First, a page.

PUBLISHED: 18:23 21 December 2019 | UPDATED: 18:23 21 December 2019
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Former West Ham and Tottenham midfielder Martin Peters, who scored England’s second goal in the 1966 final against West Germany, has died aged 76 following a long battle against Alzheimer’s disease.
Peters, whose death was announced by West Ham, was part of the Hammers trio of captain Bobby Moore and Geoff Hurst, who scored a hat-trick in the 4-2 victory at Wembley, in Sir Alf Ramsey's side.
Renowned as being the complete midfielder, Peters was good in the air, able to cross with either foot and possessed great movement, being able to drift into goal-scoring positions unnoticed by his markers which would later see him nicknamed 'The Ghost'.
Peters came through the West Ham academy, having signed as an apprentice in 1959 and went on to help the east London club win the European Cup Winners' Cup in 1965.
Hammers joint chairmen David Sullivan and David Gold hailed Peters primarily for the good example he set to young players starting their careers at the London club.
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A statement read: "On behalf of everyone at West Ham United, we would like to express our deep sadness at the tragic loss of Martin Peters, one of the greatest figures in the 125-year history of our club.
"Martin represented everything that we hold dear to our heart at West Ham United - a local boy who progressed through the academy ranks, played football with class, skill and determination, and provided out supporters with a host of magical memories over the years.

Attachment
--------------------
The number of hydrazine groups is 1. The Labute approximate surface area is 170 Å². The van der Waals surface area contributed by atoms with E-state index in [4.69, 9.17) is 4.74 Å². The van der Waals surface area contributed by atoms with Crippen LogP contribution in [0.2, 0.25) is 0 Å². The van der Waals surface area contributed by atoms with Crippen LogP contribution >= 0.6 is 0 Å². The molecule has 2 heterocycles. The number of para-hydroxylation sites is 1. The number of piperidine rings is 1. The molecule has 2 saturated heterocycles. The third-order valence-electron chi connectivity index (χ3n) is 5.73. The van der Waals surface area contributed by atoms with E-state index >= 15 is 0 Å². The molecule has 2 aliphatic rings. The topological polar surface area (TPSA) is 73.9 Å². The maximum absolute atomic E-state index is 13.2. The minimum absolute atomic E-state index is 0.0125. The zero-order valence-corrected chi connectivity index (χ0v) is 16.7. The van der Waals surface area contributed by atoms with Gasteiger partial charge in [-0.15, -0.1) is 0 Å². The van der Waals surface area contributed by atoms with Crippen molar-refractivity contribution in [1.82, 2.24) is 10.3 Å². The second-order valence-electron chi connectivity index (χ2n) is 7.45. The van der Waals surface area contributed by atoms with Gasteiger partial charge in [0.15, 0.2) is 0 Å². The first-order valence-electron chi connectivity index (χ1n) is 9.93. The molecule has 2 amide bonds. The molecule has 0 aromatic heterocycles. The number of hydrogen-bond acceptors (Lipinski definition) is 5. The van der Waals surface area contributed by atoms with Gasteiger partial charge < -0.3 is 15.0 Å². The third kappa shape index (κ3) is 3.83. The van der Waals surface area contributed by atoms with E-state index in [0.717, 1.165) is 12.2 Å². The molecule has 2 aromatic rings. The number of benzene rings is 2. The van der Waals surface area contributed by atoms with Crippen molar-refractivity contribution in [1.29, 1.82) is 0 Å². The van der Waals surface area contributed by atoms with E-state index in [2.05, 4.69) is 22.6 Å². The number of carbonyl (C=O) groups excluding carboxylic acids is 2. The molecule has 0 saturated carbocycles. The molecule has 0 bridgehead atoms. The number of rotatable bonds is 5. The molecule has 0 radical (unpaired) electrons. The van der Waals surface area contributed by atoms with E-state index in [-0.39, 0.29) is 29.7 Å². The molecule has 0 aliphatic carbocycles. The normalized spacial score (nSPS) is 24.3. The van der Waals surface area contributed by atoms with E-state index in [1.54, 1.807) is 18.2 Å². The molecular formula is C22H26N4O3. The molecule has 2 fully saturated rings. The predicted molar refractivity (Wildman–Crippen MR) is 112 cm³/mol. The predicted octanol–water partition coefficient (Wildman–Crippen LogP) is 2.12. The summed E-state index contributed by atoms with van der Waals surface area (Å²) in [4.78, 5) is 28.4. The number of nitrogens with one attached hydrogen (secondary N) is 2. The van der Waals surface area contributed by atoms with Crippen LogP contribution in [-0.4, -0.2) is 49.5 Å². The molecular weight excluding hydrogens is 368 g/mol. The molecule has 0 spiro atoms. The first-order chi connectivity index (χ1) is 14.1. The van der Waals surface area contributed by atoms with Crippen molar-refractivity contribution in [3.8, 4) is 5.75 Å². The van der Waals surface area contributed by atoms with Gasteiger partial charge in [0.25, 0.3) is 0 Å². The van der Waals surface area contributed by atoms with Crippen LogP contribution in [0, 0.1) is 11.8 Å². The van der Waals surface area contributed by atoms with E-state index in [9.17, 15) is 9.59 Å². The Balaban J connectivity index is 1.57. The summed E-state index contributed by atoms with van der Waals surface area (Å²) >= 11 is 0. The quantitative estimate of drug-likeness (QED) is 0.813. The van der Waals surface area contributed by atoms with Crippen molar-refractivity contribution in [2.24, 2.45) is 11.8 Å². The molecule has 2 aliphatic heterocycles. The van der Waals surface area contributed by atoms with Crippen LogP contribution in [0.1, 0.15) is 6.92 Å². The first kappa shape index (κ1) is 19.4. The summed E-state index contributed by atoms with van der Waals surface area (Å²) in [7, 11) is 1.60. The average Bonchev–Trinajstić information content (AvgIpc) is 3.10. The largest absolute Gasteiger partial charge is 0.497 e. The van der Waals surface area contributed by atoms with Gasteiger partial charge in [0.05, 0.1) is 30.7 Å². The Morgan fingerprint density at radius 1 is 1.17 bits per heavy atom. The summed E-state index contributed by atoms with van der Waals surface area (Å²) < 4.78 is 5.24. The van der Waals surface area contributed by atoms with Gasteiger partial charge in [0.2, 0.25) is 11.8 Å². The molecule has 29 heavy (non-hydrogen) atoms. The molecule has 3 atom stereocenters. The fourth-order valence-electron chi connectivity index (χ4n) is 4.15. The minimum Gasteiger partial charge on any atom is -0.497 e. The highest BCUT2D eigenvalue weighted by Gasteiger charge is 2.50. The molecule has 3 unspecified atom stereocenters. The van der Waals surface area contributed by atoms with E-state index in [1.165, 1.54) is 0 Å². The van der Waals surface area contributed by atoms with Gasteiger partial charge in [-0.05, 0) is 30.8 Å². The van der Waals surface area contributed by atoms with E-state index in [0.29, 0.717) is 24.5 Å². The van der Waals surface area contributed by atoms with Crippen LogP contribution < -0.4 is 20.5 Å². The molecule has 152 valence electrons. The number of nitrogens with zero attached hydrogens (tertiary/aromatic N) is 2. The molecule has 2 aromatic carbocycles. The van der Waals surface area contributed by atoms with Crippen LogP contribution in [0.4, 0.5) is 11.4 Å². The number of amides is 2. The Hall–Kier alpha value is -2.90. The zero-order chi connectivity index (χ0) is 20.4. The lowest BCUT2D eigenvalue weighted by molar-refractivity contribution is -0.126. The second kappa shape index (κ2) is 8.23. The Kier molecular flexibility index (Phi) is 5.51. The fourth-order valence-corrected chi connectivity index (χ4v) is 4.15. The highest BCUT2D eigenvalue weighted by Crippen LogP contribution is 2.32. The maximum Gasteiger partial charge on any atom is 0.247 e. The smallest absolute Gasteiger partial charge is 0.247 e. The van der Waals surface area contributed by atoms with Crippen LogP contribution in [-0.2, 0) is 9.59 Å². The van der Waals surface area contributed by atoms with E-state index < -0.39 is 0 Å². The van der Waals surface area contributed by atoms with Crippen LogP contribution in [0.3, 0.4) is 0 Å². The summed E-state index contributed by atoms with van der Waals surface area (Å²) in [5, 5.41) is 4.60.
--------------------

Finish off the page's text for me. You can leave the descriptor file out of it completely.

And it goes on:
"The fact that he went on to achieve the pinnacle of the beautiful game by winning the World Cup, along with his West Ham team-mates Bobby Moore and Geoff Hurst, is of course a constant source of pride for our football club and something that will never, ever be forgotten.
"In many ways, though, Martin's greatest legacy is not the World Cup medal itself, but the example that he provides to every young player who walks through the door of our academy.
"His image already stands proudly at Chadwell Heath, alongside Bobby and Geoff, in the players' corridor, a reminder every single day that, whatever your background and wherever you have come from, if you show dedication, commitment and a willingness to harness your talent in the right way, you can reach the very top.
"It has been tremendously sad to hear of the health battles Martin had faced in recent years. But he faced them with the same courage and dignity that he showed on the pitch throughout his long and illustrious career.
"The word 'legend' is used all too freely nowadays. But Martin Peters is a true legend. A legend of West Ham United. A legend of World football. And his contribution to our club and our game will never, ever be forgotten."